One of the more important insights of this book is in its discussion of the proactive stance African Americans took as freedom arrived barren not only of land but resources for medical care. In the face of claims that they would die out without white oversight, southern African Americans formed benevolent mutual aid associations to fund hospitals, “pest houses” for small pox victim, care for the indigent among them, and purchase burial grounds, proving themselves able to understand their own health needs and willing to erect what institutions they could to provide for them. The Freedmen’s Bureau established hospitals throughout the South but turned to African Americans for “administrative, financial, and medical assistance” (106). Yet, importantly, despite their willingness to assist the elderly and infirm on their own terms, African Americans protested policies that taxed their wages to support the indigent among them as discriminatory when no similar tax was levied against the wages of white workers.
While Long brings much needed attention to the formation of African American mutual aid societies formed during the war and in the immediate years following as evidence of the mobilization of the “collective power” former slaves brought to bear in articulating and addressing their medical needs which allowed them to claim in the process “a legitimate and tangible stake in a wider hostile society’s custom and legal structure” (92), her contention that these societies were a “widespread phenomenon” (90) is not firmly substantiated by her sources. She notes some ten organizations: one in Tennessee, four in the Hampton Roads region, two in Kentucky, one in Alabama, and two in Georgia. The evidence for her argument that the associations hired doctors, and contracted with druggists “to negotiate better fees and rates and better care” than individuals could, “produced schedules requiring members to visit and ‘sit with’ ill members,” and provided medical care and financial support to families when breadwinner fell ill (99) might similarly have been more fully documented. Even so, her claim that such activities constituted “political acts” (5), a new arena for political action that allowed former slaves to practice new political skills in organizing and forging relationships to the state, is compellingly drawn.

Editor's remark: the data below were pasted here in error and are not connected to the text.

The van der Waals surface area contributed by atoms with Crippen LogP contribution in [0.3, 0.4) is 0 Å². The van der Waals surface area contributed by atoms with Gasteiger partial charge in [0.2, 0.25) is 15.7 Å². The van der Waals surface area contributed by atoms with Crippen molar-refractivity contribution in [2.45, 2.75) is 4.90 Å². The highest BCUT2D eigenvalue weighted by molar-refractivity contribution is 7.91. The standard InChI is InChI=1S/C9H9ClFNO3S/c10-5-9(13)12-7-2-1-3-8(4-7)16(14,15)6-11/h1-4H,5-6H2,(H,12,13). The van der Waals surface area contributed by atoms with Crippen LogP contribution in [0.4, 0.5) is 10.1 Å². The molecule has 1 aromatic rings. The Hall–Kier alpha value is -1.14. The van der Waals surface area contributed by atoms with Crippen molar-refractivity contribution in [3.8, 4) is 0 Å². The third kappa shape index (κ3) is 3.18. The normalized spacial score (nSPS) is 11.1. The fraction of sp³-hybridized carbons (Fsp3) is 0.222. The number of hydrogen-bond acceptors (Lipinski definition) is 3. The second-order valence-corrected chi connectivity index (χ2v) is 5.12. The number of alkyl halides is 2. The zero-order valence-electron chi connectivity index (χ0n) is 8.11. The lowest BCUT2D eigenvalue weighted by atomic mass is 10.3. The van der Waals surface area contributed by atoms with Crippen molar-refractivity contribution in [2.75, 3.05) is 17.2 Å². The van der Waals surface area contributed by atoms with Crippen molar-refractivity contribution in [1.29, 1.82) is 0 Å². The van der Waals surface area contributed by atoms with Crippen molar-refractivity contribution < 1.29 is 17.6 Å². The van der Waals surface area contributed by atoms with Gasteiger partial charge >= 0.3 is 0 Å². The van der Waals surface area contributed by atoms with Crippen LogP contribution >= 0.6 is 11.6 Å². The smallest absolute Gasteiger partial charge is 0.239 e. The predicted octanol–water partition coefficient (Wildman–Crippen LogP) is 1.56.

Based extensively on the rich collection of documents in the files of the Freedmen and Southern Society Project at The University of Maryland drawn from the National Archives, this study might have benefitted from the use of additional archives. Long notes, for example, that “there are few instances of actual records from associations and brotherhoods,” but even these few appear to have not been consulted. One wonders, too, whether there any rural counterparts to these urban-based groups that might have assisted in the contract negotiations between former slaves and planters after freedom or if the work of the urban-based groups extended in any way to the rural sectors?
These questions notwithstanding, Doctoring Freedom offers a rewarding synthesis brimming with new insights and original analysis and makes an important contribution to the historiography. The chapters on the struggles of black doctors for professional recognition and the discussion of wartime aid societies established by southern black women to aid suffering noncombatants and black soldiers mark particularly significant and original contributions.
Thavolia Glymph is the author of Out of the House of Bondage: The Transformation of the Plantation Household (Cambridge: Cambridge University Press, 2008) and currently completing Women at War to be published in the Littlefield Series, University of North Carolina Press.